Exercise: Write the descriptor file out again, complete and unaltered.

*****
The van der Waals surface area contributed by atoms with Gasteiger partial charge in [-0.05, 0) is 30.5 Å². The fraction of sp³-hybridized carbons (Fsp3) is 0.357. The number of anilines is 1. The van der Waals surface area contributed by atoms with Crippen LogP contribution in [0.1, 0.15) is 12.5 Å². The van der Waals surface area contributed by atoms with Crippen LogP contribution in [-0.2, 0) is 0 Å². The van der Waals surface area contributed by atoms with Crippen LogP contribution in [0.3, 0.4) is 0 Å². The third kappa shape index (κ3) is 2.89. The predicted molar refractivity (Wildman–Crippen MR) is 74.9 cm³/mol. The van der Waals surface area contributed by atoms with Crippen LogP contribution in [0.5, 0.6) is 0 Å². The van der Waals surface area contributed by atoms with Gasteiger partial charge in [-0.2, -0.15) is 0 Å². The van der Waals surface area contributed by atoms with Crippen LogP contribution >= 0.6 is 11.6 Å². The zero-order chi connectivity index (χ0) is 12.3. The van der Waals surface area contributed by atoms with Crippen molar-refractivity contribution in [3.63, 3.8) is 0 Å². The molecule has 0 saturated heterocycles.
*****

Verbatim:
The van der Waals surface area contributed by atoms with Gasteiger partial charge in [-0.05, 0) is 30.5 Å². The fraction of sp³-hybridized carbons (Fsp3) is 0.357. The number of anilines is 1. The van der Waals surface area contributed by atoms with Crippen LogP contribution in [0.1, 0.15) is 12.5 Å². The van der Waals surface area contributed by atoms with Crippen LogP contribution in [-0.2, 0) is 0 Å². The van der Waals surface area contributed by atoms with Crippen LogP contribution in [0.3, 0.4) is 0 Å². The third kappa shape index (κ3) is 2.89. The predicted molar refractivity (Wildman–Crippen MR) is 74.9 cm³/mol. The van der Waals surface area contributed by atoms with Crippen LogP contribution in [0.5, 0.6) is 0 Å². The van der Waals surface area contributed by atoms with Gasteiger partial charge in [-0.2, -0.15) is 0 Å². The van der Waals surface area contributed by atoms with Crippen LogP contribution >= 0.6 is 11.6 Å². The zero-order chi connectivity index (χ0) is 12.3. The van der Waals surface area contributed by atoms with Crippen molar-refractivity contribution in [3.63, 3.8) is 0 Å². The molecule has 0 saturated heterocycles.